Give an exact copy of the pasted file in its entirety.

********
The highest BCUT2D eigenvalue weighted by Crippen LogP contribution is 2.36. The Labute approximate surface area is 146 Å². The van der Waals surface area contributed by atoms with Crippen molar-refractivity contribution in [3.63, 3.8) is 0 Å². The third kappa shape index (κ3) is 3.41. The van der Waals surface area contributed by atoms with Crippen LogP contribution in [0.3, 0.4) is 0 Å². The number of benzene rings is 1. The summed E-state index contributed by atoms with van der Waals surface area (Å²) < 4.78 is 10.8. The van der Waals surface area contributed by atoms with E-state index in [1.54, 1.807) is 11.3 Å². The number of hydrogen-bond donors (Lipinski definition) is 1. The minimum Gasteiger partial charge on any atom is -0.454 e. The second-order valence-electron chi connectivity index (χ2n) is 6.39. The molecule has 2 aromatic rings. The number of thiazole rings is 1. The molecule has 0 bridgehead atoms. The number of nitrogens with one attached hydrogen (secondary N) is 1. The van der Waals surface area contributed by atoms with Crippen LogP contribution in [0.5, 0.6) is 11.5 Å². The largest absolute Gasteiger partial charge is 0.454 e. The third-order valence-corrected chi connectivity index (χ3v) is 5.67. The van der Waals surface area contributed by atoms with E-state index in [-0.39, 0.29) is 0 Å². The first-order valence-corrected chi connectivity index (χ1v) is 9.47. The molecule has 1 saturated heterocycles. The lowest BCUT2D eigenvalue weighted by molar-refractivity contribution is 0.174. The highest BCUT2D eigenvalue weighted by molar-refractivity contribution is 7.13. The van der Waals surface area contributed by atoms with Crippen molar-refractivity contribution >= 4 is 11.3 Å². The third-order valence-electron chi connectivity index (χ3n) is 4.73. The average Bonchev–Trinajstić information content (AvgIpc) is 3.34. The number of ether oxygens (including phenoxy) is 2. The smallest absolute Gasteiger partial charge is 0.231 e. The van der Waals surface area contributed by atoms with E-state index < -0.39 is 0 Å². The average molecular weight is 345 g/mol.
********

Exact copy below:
The highest BCUT2D eigenvalue weighted by Crippen LogP contribution is 2.36. The Labute approximate surface area is 146 Å². The van der Waals surface area contributed by atoms with Crippen molar-refractivity contribution in [3.63, 3.8) is 0 Å². The third kappa shape index (κ3) is 3.41. The van der Waals surface area contributed by atoms with Crippen LogP contribution in [0.3, 0.4) is 0 Å². The number of benzene rings is 1. The summed E-state index contributed by atoms with van der Waals surface area (Å²) < 4.78 is 10.8. The van der Waals surface area contributed by atoms with E-state index in [1.54, 1.807) is 11.3 Å². The number of hydrogen-bond donors (Lipinski definition) is 1. The minimum Gasteiger partial charge on any atom is -0.454 e. The second-order valence-electron chi connectivity index (χ2n) is 6.39. The molecule has 2 aromatic rings. The number of thiazole rings is 1. The molecule has 0 bridgehead atoms. The number of nitrogens with one attached hydrogen (secondary N) is 1. The van der Waals surface area contributed by atoms with Crippen LogP contribution in [0.5, 0.6) is 11.5 Å². The largest absolute Gasteiger partial charge is 0.454 e. The third-order valence-corrected chi connectivity index (χ3v) is 5.67. The van der Waals surface area contributed by atoms with E-state index in [-0.39, 0.29) is 0 Å². The first-order valence-corrected chi connectivity index (χ1v) is 9.47. The molecule has 1 saturated heterocycles. The lowest BCUT2D eigenvalue weighted by molar-refractivity contribution is 0.174. The highest BCUT2D eigenvalue weighted by molar-refractivity contribution is 7.13. The van der Waals surface area contributed by atoms with Crippen molar-refractivity contribution >= 4 is 11.3 Å². The third-order valence-electron chi connectivity index (χ3n) is 4.73. The average Bonchev–Trinajstić information content (AvgIpc) is 3.34. The number of ether oxygens (including phenoxy) is 2. The smallest absolute Gasteiger partial charge is 0.231 e. The van der Waals surface area contributed by atoms with E-state index < -0.39 is 0 Å². The average molecular weight is 345 g/mol.